Gov. Mark R. Warner will be haunted this holiday season by ghosts of governors past.
L. Douglas Wilder is a fairly benign spirit, bringing glad tidings of great budget savings -- or at least some help in closing a $1 billion shortfall. Wilder, governor in the early 1990s and chairman of a special Warner commission on government efficiency, is a fellow Democrat and on-again, off-again chum of Warner's. Their friendship is on at the moment.
The other, more worrisome specter is that of James S. Gilmore III, whose tax-cutting legacy from the late 1990s is costing state government $1 billion a year and rising. Gilmore's Republican tax cut is the gift that keeps on giving -- or, in Warner's case, that keeps on taking a major bite out of the state treasury that's been limping along for a year.
Gilmore and Wilder couldn't be more different, but their budget experiences hold some powerful lessons for their younger successor, especially in this gloomy fiscal season.
Five days before Christmas, Warner will unveil a state budget that, because he has no other options, will cut once-inviolate programs so deeply that advocates for schoolchildren, the poor and the sick will run screaming from Richmond. To borrow the earthy imagery of Warner's senior finance adviser, sacred cows will be slaughtered on Dec. 20. Things will get ugly in the halls of the General Assembly.
In 1990-91, Wilder was in much the same jam, scratching his way through a recession and determined to survive without raising taxes. As the nation's first elected black governor, Wilder became a hero to Virginia's conservative white establishment by surpassing all expectations, shedding his big-spending Democratic ways and cutting the budget to the bone.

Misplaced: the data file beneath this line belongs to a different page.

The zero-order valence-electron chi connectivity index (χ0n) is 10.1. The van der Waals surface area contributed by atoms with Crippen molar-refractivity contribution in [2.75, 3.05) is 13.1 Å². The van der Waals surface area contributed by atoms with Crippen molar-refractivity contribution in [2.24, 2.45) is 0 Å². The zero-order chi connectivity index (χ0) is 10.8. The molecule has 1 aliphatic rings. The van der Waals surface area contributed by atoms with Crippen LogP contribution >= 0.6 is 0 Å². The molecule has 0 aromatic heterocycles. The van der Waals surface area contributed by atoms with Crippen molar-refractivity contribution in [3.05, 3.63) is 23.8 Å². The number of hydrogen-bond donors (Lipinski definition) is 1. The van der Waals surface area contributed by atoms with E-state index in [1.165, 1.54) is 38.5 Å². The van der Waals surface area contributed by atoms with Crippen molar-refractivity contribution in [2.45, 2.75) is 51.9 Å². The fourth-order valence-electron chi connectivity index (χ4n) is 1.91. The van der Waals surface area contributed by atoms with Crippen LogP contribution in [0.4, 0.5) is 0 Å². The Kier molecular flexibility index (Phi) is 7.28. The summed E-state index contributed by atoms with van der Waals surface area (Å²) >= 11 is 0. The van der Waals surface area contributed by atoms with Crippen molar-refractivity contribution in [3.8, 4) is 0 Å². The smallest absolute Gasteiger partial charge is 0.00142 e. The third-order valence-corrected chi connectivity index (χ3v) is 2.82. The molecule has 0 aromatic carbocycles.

Wilder silenced his critics by proving he was every bit the fiscal conservative they claimed he wasn't.
But that was 10 years ago. If Warner has learned anything from Wilder's experience, it ought to be that he can do it better and more creatively than the man who he helped to a historic victory in 1989.
If Warner hopes to rebound from the recent defeat of two sales tax proposals, he needs to be as bold as Wilder was -- and then some, according to a growing number of Democrats who are worried about Warner's leadership right now. It will not be enough, they say, simply to be Wilder, Part II.
After all, Warner was elected in large measure on the strength of his credentials as a bottom-line businessman. Balancing the $25 billion-a-year state budget is complicated, but it's precisely the chore that Warner told voters he was better equipped to perform.
Not to diminish the significance of what Wilder did, but Warner must avoid the Band-Aid approach of his predecessor and work on the "structural imbalance" in the budget he talked so much about during the 2001 campaign. He cannot leave intact the vast infrastructure of state spending.
Yet, this could turn into a season of lost opportunities.
For instance, after appointing the Wilder commission with some fanfare, Warner is now treating the panel pretty much as an afterthought, content to cherry-pick its best ideas (reconstituting the aimless Center for Innovative Technology in Fairfax County, for one) without exploiting the political cover it could provide for more radical ideas, such as privatizing state liquor sales.
The central tenet of the Wilder commission is that government -- meaning taxpayers -- must make fundamental choices about the functions the state should perform.